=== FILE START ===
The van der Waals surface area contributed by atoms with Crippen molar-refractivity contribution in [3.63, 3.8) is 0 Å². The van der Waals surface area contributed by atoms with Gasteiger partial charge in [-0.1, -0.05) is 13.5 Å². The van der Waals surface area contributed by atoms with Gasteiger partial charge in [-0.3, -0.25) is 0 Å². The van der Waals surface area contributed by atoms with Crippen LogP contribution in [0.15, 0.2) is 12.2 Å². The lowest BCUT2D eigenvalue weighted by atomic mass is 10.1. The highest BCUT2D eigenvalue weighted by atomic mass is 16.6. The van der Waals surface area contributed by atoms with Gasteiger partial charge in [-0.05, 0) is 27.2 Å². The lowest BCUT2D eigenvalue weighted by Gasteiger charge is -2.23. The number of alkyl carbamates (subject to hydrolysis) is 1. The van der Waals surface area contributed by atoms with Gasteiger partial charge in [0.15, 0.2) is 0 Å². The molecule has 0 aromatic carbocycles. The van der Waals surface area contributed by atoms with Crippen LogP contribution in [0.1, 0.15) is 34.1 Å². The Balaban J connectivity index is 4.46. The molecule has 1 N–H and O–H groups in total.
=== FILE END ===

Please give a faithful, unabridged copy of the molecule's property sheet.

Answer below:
The van der Waals surface area contributed by atoms with Crippen molar-refractivity contribution in [3.63, 3.8) is 0 Å². The van der Waals surface area contributed by atoms with Gasteiger partial charge in [-0.1, -0.05) is 13.5 Å². The van der Waals surface area contributed by atoms with Gasteiger partial charge in [-0.3, -0.25) is 0 Å². The van der Waals surface area contributed by atoms with Crippen LogP contribution in [0.15, 0.2) is 12.2 Å². The lowest BCUT2D eigenvalue weighted by atomic mass is 10.1. The highest BCUT2D eigenvalue weighted by atomic mass is 16.6. The van der Waals surface area contributed by atoms with Gasteiger partial charge in [-0.05, 0) is 27.2 Å². The lowest BCUT2D eigenvalue weighted by Gasteiger charge is -2.23. The number of alkyl carbamates (subject to hydrolysis) is 1. The van der Waals surface area contributed by atoms with Gasteiger partial charge in [0.15, 0.2) is 0 Å². The molecule has 0 aromatic carbocycles. The van der Waals surface area contributed by atoms with Crippen LogP contribution in [0.1, 0.15) is 34.1 Å². The Balaban J connectivity index is 4.46. The molecule has 1 N–H and O–H groups in total.